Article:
Long-Lasting Androgen-Induced Cardiometabolic Effects in Polycystic Ovary Syndrome

J Endocr Soc. 2018 Jul 10;2(8):949-964. doi: 10.1210/js.2018-00131. eCollection 2018 Aug 1.


Polycystic ovary syndrome (PCOS), the most common endocrine disorder in women of reproductive age, is characterized by androgen excess and ovarian dysfunction and presents with increased cardiometabolic risk factors such as obesity, insulin resistance, and elevated blood pressure (BP). We previously reported that administration of dihydrotestosterone (DHT) to female rats elicits cardiometabolic derangements similar to those found in women with PCOS. In this study, we tested the hypothesis that the DHT-mediated cardiometabolic derangements observed in PCOS are long lasting despite DHT withdrawal. Four-week-old female Sprague Dawley rats were treated with DHT (7.5 mg/90 days) or placebo for 6 months. DHT was discontinued (ex-DHT), and rats were followed for 6 additional months. After 6 months of DHT withdrawal, food intake, body weight, fat and lean mass, fasting plasma insulin, leptin, and adiponectin were elevated in ex-DHT rats. BP remained significantly elevated, and enalapril, an angiotensin-converting enzyme (ACE) inhibitor, normalized BP in ex-DHT rats. Expression of components of the intrarenal renin-angiotensin system was increased in ex-DHT rats. The cardiometabolic features found in ex-DHT rats were associated with lower plasma androgen levels but increased expression of renal and adipose tissue androgen receptors. In summary, androgen-induced cardiometabolic effects persisted after DHT withdrawal in a PCOS experimental model. Activation of intrarenal renin-angiotensin system plays a major role in the androgen-mediated increase in BP in ex-DHT. Upregulation of the renal and adipose tissue androgen receptor may explain the long-lasting effects of androgens. In clinical scenarios characterized by hyperandrogenemia in women, prompt normalization of androgen levels may be necessary to prevent their long-lasting cardiometabolic effects.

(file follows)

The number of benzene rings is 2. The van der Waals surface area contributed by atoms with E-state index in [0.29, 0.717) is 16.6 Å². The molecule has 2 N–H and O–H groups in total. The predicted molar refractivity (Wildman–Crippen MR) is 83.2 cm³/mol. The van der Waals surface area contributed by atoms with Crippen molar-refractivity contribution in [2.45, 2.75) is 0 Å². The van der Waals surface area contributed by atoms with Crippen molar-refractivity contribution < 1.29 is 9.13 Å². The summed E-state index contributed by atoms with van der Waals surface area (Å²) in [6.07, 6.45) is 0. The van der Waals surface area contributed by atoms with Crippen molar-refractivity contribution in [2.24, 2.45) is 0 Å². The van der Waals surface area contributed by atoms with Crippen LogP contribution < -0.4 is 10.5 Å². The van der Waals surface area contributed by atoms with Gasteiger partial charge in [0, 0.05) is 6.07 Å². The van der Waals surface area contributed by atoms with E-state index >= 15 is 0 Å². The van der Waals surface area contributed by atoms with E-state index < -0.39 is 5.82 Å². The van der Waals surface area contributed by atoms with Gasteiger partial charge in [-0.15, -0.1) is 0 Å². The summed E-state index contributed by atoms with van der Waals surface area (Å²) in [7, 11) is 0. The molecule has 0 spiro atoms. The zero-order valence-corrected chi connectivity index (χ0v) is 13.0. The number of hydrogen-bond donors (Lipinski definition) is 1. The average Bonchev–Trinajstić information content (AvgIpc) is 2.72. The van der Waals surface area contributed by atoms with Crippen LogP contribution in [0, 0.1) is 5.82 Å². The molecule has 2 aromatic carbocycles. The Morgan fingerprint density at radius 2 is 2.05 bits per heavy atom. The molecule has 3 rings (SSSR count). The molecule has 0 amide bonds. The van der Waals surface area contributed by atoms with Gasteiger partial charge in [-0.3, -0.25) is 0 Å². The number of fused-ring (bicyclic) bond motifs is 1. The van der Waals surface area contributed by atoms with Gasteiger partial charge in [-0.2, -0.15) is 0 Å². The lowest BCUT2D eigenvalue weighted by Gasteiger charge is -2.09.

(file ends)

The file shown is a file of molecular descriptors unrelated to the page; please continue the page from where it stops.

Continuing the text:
Keywords: androgen receptor; androgens; blood pressure; cardiometabolic risk factors; polycystic ovary syndrome; renin angiotensin system.